Making Thinking Visible

My favorites on this topic:

Matt Miller at Ditch That Textbook

Visible Thinking by Project Zero

Making Learning Visible:  Doodling Helps Memories Stick, Mindshift

Sketchnotes, infographics, annotating, mind maps and anchor charts are amazing ways to make thinking visible.  In education we focus on ways to reach every learner, visible thinking is a great place to start.  Some students don’t have the ability to focus through a long lecture.  Turn that into a positive, have the student annotate information or sketch and doodle notes.  Doing this requires the student to listen with a focus.

You don’t have to be an artist to sketch or doodle.  This type of learning often turns students away when they feel they are not creative or artistic.  Start small, have students practice in many different forms before turning them loose with sketchnotes!  A great place to learn is with Google’s Auto Draw.  Auto Draw allows you to draw, with a mouse or touch screen, anything you want and Google will guess what you are drawing.  This allows students to create in a safe place to refine their craft!  The other great place to practice, Google’s Quick, Draw!  Google suggests an image and the person drawing has 20 seconds to draw while artificial intelligence tries to guess!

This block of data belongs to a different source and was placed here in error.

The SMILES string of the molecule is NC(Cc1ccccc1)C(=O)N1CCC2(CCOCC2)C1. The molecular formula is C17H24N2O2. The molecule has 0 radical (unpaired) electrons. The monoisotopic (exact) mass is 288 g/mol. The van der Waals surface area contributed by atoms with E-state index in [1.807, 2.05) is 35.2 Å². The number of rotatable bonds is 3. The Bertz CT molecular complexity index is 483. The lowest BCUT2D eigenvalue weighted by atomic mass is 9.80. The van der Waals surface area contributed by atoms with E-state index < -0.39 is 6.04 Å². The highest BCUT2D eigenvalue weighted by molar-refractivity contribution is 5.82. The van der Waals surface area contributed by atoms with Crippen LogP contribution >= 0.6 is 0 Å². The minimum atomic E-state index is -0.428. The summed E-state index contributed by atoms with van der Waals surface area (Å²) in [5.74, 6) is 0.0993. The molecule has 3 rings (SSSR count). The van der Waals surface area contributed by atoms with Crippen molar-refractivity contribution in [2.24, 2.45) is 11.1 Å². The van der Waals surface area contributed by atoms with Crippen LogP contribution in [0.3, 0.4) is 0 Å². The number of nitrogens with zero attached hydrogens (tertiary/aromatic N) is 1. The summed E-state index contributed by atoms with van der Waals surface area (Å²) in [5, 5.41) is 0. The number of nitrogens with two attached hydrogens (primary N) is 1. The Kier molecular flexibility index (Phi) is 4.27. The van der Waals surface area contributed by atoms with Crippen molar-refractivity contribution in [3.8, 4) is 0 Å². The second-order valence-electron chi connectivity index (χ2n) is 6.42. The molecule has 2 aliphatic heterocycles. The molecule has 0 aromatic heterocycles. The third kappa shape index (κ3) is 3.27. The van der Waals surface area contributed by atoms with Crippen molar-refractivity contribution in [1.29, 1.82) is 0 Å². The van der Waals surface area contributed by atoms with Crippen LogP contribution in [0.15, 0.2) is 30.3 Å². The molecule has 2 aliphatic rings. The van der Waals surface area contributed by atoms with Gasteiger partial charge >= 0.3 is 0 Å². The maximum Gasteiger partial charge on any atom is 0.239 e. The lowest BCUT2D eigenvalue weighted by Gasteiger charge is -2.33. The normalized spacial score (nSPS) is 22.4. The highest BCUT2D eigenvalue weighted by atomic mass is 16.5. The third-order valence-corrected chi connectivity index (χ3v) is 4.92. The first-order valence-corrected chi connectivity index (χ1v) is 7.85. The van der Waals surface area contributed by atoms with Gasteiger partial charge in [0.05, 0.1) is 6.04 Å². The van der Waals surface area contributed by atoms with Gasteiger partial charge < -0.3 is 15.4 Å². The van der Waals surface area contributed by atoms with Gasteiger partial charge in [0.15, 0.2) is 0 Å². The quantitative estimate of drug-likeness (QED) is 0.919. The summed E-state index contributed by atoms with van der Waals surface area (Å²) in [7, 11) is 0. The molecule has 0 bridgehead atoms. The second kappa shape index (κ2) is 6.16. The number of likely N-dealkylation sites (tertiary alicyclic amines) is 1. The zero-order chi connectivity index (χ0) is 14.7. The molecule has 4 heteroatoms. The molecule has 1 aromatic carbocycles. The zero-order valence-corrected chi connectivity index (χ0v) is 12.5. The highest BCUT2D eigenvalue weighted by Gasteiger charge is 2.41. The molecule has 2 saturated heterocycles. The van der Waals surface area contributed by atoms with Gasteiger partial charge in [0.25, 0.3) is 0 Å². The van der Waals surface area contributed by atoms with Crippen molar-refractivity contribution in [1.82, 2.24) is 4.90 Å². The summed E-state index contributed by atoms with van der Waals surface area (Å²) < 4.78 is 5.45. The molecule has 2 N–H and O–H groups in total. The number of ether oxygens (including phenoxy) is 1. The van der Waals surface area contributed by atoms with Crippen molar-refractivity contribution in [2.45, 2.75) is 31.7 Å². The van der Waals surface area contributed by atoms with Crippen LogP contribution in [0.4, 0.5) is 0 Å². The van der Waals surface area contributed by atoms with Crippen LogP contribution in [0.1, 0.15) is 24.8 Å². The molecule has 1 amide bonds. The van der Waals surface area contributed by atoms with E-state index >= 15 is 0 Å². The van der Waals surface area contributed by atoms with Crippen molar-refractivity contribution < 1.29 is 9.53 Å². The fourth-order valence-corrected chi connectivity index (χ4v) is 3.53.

My favorite tool for visible thinking in schools is Google Drawing.  The application of this program are endless.  Jump in and try it out!

Another awesome use of visible thinking is using your voice.  Thinking about thinking and talking about thinking is so important for students.  Taking the time to reflect on what they are doing will solidify learning and embed a practice in students that they can transfer to other areas of learning.

Allowing students to have the choice to draw what they hear and see affords them another avenue to capture learning.  Building this practice into your classroom creates a culture of thinking and makes it a daily habit.  In the end, you will have students who take the time to do this on their own, without prompting.

Continue to wonder, lead with learning and make thinking visible for your students!


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